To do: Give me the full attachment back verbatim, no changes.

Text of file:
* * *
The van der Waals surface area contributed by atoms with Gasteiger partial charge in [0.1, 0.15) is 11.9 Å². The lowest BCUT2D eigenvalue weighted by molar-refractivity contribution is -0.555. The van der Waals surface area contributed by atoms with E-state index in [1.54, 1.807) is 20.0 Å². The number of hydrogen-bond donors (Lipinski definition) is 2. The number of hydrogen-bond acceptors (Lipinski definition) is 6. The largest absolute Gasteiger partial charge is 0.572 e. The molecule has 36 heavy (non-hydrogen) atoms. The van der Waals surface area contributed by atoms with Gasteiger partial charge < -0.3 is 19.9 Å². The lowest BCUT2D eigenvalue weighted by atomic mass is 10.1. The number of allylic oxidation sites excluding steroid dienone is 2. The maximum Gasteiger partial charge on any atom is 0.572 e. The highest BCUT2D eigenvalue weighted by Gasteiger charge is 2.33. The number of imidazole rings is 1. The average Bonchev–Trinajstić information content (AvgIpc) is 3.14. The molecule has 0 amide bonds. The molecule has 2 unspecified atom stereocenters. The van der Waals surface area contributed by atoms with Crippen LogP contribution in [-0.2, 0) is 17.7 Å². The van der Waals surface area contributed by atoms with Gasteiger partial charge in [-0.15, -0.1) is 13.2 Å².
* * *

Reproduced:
The van der Waals surface area contributed by atoms with Gasteiger partial charge in [0.1, 0.15) is 11.9 Å². The lowest BCUT2D eigenvalue weighted by molar-refractivity contribution is -0.555. The van der Waals surface area contributed by atoms with E-state index in [1.54, 1.807) is 20.0 Å². The number of hydrogen-bond donors (Lipinski definition) is 2. The number of hydrogen-bond acceptors (Lipinski definition) is 6. The largest absolute Gasteiger partial charge is 0.572 e. The molecule has 36 heavy (non-hydrogen) atoms. The van der Waals surface area contributed by atoms with Gasteiger partial charge < -0.3 is 19.9 Å². The lowest BCUT2D eigenvalue weighted by atomic mass is 10.1. The number of allylic oxidation sites excluding steroid dienone is 2. The maximum Gasteiger partial charge on any atom is 0.572 e. The highest BCUT2D eigenvalue weighted by Gasteiger charge is 2.33. The number of imidazole rings is 1. The average Bonchev–Trinajstić information content (AvgIpc) is 3.14. The molecule has 0 amide bonds. The molecule has 2 unspecified atom stereocenters. The van der Waals surface area contributed by atoms with Crippen LogP contribution in [-0.2, 0) is 17.7 Å². The van der Waals surface area contributed by atoms with Gasteiger partial charge in [-0.15, -0.1) is 13.2 Å².